Visit by Swami Samvidananda Saraswati: 

 

Swami Samvidananda Saraswati ji is the chief functionary of Kailash Math Trust, Nasik. The Trust runs a 56-room dharamshala (hostel) in Nasik, a pilgrim town in Maharashtra, India.

 

Here there is a Ved vidyalaya, where the Vedas are taught to students, along with English, Science, Maths and Social Science. The Trust runs free homeopathic and naturopathic clinics in Nasik. 

 

 

 

 

 

 

 

 

 

 

 

 

Visit by Dhananjayans: ​

 

Padma Bhushan Shri V P Dhananjayan and Padma Bhushan Smt Shanta Dhananjayan, also known as the famous dancing couple Dhananjayans, visited Vaidyagrama on February 28, 2016. Bharata Kalanjali dance school was founded by the couple in 1968.

Bharata Kalanjali has students from different parts of the world, and training is given not only in dance, but also in various culture-oriented lessons. It has branches in different parts of the city and country. Classes are operated individually by senior faculty members, who are otherwise attached to the Institution. Bharata Kalanjali alumni have well established dance schools in different parts of USA, Japan, UK, Germany, Spain, Sri Lanka, Malaysia, Singapore and Australia.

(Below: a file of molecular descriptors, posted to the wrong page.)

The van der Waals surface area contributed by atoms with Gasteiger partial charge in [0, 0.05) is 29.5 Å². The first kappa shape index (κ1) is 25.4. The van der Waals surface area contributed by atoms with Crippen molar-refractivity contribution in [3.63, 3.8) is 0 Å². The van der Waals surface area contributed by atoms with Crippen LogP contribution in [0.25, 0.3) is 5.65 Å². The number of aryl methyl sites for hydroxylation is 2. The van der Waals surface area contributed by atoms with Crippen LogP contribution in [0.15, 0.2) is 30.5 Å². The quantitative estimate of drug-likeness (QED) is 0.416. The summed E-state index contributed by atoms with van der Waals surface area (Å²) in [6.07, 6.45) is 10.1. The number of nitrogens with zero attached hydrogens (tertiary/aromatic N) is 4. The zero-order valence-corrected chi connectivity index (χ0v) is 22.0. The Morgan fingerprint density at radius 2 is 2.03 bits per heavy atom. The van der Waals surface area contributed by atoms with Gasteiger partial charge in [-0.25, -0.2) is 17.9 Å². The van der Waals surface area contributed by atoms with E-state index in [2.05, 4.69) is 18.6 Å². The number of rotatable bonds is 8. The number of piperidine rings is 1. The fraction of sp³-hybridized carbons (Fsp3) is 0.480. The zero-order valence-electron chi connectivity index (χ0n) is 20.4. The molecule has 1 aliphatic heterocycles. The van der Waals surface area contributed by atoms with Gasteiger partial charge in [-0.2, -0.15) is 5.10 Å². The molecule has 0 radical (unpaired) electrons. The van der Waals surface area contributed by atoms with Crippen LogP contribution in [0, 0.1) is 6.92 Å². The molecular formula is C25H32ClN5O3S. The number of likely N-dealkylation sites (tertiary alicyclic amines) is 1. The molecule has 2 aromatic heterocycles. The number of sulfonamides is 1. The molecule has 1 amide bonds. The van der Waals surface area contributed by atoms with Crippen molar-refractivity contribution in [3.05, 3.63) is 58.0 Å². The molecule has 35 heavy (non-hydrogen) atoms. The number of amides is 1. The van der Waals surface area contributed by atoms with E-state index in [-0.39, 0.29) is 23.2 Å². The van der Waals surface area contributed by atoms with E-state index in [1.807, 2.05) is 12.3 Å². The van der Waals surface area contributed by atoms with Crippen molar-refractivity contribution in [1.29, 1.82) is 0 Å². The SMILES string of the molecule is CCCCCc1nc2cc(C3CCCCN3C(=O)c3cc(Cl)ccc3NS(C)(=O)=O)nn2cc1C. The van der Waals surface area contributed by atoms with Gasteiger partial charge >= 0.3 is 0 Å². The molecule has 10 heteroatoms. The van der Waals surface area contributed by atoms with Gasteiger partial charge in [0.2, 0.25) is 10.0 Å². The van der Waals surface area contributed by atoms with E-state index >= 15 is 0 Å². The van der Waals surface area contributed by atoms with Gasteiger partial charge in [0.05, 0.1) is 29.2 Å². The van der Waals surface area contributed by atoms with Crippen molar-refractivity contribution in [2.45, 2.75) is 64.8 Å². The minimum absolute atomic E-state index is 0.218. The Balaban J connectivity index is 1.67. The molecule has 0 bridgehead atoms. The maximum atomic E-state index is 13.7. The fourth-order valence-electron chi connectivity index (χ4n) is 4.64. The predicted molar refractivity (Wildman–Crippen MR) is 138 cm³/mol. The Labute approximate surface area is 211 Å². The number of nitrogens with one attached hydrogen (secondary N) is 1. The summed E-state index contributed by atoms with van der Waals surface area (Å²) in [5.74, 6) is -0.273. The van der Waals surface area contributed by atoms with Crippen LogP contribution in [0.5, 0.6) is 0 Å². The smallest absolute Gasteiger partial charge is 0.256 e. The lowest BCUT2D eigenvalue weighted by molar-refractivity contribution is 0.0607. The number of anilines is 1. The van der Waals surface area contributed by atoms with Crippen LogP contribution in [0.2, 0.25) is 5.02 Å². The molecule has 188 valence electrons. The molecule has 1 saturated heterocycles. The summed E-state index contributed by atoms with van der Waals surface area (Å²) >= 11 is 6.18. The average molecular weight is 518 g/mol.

Narayaneeyam at Vaidyagrama: 

 

Narayaneeyam is a medieval Sanskrit text, composed by Melpathur Narayana Bhattathiri, (1560–1666 AD), one of the celebrated Sanskrit poets in Kerala.

Every month, Narayaneeyam is recited at Vaidyagrama and everyone eagerly awaits this recital, when 15 older ladies from the city come to Vaidyagrama and from early morning to evening they do the ‘Parayana’ or recital of Narayaneeyam.

The ‘Parayana' of Narayaneeyam is believed to possess the wonderful power of healing afflictions, both mental and physical, of its devotees. It is a work consisting of 1034 slokas, or verses, divided into 100 dasakams or chapters, each dasakam consisting of approximately 10 slokas. It is a condensed version of Bhagavata Purana, authored by Veda Vyasa, which consists of 18,000 slokas.